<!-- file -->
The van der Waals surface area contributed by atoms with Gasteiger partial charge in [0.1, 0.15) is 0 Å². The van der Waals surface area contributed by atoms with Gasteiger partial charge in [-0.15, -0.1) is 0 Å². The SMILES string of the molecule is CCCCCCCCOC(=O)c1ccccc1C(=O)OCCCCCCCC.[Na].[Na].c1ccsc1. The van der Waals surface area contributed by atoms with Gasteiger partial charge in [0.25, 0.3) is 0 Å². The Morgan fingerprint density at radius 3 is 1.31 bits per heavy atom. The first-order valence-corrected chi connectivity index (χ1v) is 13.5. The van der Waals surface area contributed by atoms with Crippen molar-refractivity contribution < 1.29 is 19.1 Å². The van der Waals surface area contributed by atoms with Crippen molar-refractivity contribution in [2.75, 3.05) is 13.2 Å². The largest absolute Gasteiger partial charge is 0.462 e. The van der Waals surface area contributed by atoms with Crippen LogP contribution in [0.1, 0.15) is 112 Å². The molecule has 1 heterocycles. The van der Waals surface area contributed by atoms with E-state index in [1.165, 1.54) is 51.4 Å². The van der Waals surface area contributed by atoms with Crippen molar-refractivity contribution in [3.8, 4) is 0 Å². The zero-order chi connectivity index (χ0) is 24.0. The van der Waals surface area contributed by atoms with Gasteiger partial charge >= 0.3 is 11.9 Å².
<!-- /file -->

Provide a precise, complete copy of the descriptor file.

The van der Waals surface area contributed by atoms with Gasteiger partial charge in [0.1, 0.15) is 0 Å². The van der Waals surface area contributed by atoms with Gasteiger partial charge in [-0.15, -0.1) is 0 Å². The SMILES string of the molecule is CCCCCCCCOC(=O)c1ccccc1C(=O)OCCCCCCCC.[Na].[Na].c1ccsc1. The van der Waals surface area contributed by atoms with Gasteiger partial charge in [0.25, 0.3) is 0 Å². The Morgan fingerprint density at radius 3 is 1.31 bits per heavy atom. The first-order valence-corrected chi connectivity index (χ1v) is 13.5. The van der Waals surface area contributed by atoms with Crippen molar-refractivity contribution < 1.29 is 19.1 Å². The van der Waals surface area contributed by atoms with Crippen molar-refractivity contribution in [2.75, 3.05) is 13.2 Å². The largest absolute Gasteiger partial charge is 0.462 e. The van der Waals surface area contributed by atoms with Crippen LogP contribution in [0.1, 0.15) is 112 Å². The molecule has 1 heterocycles. The van der Waals surface area contributed by atoms with E-state index in [1.165, 1.54) is 51.4 Å². The van der Waals surface area contributed by atoms with Crippen molar-refractivity contribution in [3.8, 4) is 0 Å². The zero-order chi connectivity index (χ0) is 24.0. The van der Waals surface area contributed by atoms with Gasteiger partial charge >= 0.3 is 11.9 Å².